Less waste is generated with 3D printing compared to conventional concrete working practices. This can promote sustainability even better when practiced simultaneously with geopolymers.  Reduction of CO2 emissions in geopolymer cement production compared to OPC is in the range of 40% to 80-90% depending on the type of geopolymer cement. Furthermore, the energy need in the production of geopolymer cement can be 43-59% compared to OPC. (Davidovits 2013.)


Qaisar Munir works as junior researcher at LUT university of technology, working in RAPA project with the aim of low carbon products for construction and demolition waste.

Ville Puhakka works as project manager and RDI-specialist in RAPA project at LAB University of applied sciences. His main interests are circular economy, waste and water treatment.


Davidovits, J. 2013. Geopolymer cement. A review. Geopolymer Institute, Technical papers, 21, pp.1-11. [Cited 11 May 2021]. Available at: https://www.geopolymer.org/library/technical-papers/21-geopolymer-cement-review-2013/

Panda, B. & Tan, M. J., 2018. Experimental study on mix proportion and fresh properties of fly ash based geopolymer for 3D concrete printing. Ceramics International, Vol 44 (9), 10258– 10265. [Cited 11 May 2021]. Available at: https://doi.org/10.1016/j.ceramint.2018.03.031

Pérez, M., Carou, D., Rubio, E.M. and Teti, R., 2020. Current advances in additive manufacturing. Procedia Cirp, 88, 439-444. [Cited 11 May 2021]. Available at: https://doi.org/10.1016/j.procir.2020.05.076

Tankova, T. and da Silva, L.S., 2020. Robotics and Additive Manufacturing in the Construction Industry. Current Robotics Reports, 1(1), 13-18. [Cited 11 May 2021]. Available at: https://doi.org/10.1007/s43154-020-00003-8

Ueng, T.H., Lyu, S.J., Chu, H.W., Lee, H.H. and Wang, T.T., 2012. Adhesion at interface of geopolymer and cement mortar under compression: An experimental study. Construction and Building Materials, 35, 204-210. [Cited 11 May 2021]. Available at: https://doi.org/10.1016/j.conbuildmat.2012.03.008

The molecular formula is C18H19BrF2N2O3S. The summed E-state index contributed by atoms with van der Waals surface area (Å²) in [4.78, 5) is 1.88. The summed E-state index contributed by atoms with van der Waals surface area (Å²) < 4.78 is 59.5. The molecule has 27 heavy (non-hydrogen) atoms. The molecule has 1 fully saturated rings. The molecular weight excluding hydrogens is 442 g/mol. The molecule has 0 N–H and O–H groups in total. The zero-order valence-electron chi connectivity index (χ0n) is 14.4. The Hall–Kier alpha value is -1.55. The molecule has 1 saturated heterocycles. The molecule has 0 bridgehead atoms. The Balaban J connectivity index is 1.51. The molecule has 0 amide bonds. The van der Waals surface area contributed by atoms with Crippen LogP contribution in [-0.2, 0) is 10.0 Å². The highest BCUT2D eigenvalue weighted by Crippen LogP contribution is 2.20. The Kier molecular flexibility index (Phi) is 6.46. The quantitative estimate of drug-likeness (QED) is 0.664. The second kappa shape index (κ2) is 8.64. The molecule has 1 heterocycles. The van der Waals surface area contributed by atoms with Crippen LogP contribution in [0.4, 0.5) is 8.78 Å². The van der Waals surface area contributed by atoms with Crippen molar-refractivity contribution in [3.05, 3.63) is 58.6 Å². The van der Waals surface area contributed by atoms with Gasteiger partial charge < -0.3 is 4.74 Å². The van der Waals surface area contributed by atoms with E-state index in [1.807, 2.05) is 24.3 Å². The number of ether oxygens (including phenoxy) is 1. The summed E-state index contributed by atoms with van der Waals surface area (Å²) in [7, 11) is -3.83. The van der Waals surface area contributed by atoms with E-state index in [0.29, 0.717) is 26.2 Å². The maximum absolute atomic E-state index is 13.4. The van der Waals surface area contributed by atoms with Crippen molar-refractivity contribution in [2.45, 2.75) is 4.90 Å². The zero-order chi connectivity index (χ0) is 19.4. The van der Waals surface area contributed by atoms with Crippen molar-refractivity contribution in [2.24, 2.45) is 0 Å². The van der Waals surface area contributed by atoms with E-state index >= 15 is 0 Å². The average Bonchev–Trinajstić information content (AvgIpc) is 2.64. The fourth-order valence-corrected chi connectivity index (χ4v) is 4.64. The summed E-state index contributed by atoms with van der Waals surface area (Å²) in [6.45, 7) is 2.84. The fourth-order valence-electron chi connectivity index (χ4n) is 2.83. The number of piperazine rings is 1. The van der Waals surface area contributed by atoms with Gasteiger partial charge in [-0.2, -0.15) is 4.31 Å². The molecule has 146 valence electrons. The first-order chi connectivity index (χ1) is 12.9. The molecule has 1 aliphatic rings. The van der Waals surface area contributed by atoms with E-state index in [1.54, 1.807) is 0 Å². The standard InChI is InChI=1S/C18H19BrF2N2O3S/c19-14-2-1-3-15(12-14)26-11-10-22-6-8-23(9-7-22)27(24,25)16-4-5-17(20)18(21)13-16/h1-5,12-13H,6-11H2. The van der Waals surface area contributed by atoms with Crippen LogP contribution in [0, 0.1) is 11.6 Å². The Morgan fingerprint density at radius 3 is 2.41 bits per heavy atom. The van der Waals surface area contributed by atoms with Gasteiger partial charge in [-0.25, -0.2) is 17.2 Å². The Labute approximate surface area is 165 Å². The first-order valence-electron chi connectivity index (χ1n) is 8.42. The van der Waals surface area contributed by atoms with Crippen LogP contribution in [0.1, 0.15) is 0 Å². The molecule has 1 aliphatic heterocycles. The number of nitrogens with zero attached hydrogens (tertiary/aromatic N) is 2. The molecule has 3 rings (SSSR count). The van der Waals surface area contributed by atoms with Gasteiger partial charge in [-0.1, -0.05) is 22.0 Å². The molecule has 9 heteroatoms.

Villoria Sáez, P., Osmani, M., 2019. A diagnosis of construction and demolition waste generation and recovery practice in the European Union. Journal of cleaner production. 241, 118400. [Cited 11 May 2021]. Available at: https://doi.org/10.1016/j.jclepro.2019.118400


Link 1. LAB University of Applied Sciences. 2021. RAPA – Low-carbon products of construction and demolition waste reject. [Cited 11 May 2021]. Available at: https://lab.fi/en/project/low-carbon-products-construction-and-demolition-waste-reject


Picture 1. Free photos 2016. Id-1081956. [Cited 11 May 2021]. Available at: https://pixabay.com/images/id-1081956/

Picture 2. Hassan, A., Arif, M. and Shariq, M., 2019. Use of geopolymer concrete for a cleaner and sustainable environment.  A review of mechanical properties and microstructure. Journal of cleaner production. Volume 223, 704–728. [Cited 18 May 2021]. Available at:  https://doi.org/10.1016/j.jclepro.2019.03.051   

Picture 3. Paul, S. C., van Zijl, G. P. A. G., Tan, M. J. & Gibson, I. 2018b. A review of 3D concrete printing systems and materials properties: current status and future research prospects. Rapid Prototyping Journal, 24: 4. Pp. 784 798.